Authors: Velilla-Prieto, L.; Fonfria, J. P.; Agundez, M.; Castro-Carrizo, A.; Guelin, M.; Quintana-Lacaci, G.; Cherchneff, I.; Joblin, C.; McCarthy, M. C.; Martin-Gago, J. A.; Cernicharo, J.

Journal: NATURE

Publication date: 2023/05/25

DOI: 10.1038/s41586-023-05917-9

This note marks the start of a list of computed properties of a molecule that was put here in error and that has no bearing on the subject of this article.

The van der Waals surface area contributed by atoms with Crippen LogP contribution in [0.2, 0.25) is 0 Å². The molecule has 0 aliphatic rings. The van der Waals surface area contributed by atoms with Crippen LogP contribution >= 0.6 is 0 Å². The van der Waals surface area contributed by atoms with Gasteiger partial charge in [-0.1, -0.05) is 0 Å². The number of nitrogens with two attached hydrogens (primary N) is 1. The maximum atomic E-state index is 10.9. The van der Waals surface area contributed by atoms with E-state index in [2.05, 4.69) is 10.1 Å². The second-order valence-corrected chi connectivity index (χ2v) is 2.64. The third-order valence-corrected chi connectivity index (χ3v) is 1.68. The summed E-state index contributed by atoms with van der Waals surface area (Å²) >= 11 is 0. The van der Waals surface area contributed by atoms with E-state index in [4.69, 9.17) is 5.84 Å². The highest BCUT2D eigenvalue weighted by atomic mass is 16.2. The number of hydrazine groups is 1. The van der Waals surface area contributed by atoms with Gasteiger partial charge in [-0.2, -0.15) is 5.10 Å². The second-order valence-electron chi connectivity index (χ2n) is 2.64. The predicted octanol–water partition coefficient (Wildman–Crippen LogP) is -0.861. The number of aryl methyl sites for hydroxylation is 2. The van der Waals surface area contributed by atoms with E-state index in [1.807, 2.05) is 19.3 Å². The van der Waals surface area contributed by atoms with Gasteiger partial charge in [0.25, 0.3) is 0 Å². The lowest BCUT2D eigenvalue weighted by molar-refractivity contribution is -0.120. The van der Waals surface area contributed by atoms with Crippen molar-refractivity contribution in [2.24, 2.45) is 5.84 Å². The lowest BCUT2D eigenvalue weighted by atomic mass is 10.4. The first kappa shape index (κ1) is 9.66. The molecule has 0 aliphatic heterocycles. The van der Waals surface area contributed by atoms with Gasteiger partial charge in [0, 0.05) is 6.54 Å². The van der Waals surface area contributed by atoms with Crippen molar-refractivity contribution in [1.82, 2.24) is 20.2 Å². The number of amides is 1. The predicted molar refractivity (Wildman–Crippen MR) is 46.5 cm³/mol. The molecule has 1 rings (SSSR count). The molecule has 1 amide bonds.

Abstract: During their thermally pulsing phase, asymptotic giant branch (AGB) stars eject material that forms extended dusty envelopes(1). Visible polarimetric imaging found clumpy dust clouds within two stellar radii of several oxygen-rich stars(2-6). Inhomogeneous molecular gas has also been observed in multiple emission lines within several stellar radii of different oxygen-rich stars, including W Hya and Mira(7-10). At the stellar surface level, infrared images have shown intricate structures around the carbon semiregular variable R Scl and in the S-type star p(1) Gru(11,12). Infrared images have also shown clumpy dust structures within a few stellar radii of the prototypical carbon AGB star IRC+10 degrees 216 (refs.(13,14)), and studies of molecular gas distribution beyond the dust formation zone have also shown complex circumstellar structures(15). Because of the lack of sufficient spatial resolution, however, the distribution of molecular gas in the stellar atmosphere and the dust formation zone of AGB carbon stars is not known, nor is how it is subsequently expelled. Here we report observations with a resolution of one stellar radius of the recently formed dust and molecular gas in the atmosphere of IRC+10 degrees 216. Lines of HCN, SiS and SiC2 appear at different radii and in different clumps, which we interpret as large convective cells in the photosphere, as seen in Betelgeuse(16). The convective cells coalesce with pulsation, causing anisotropies that, together with companions(17,18), shape its circumstellar envelope.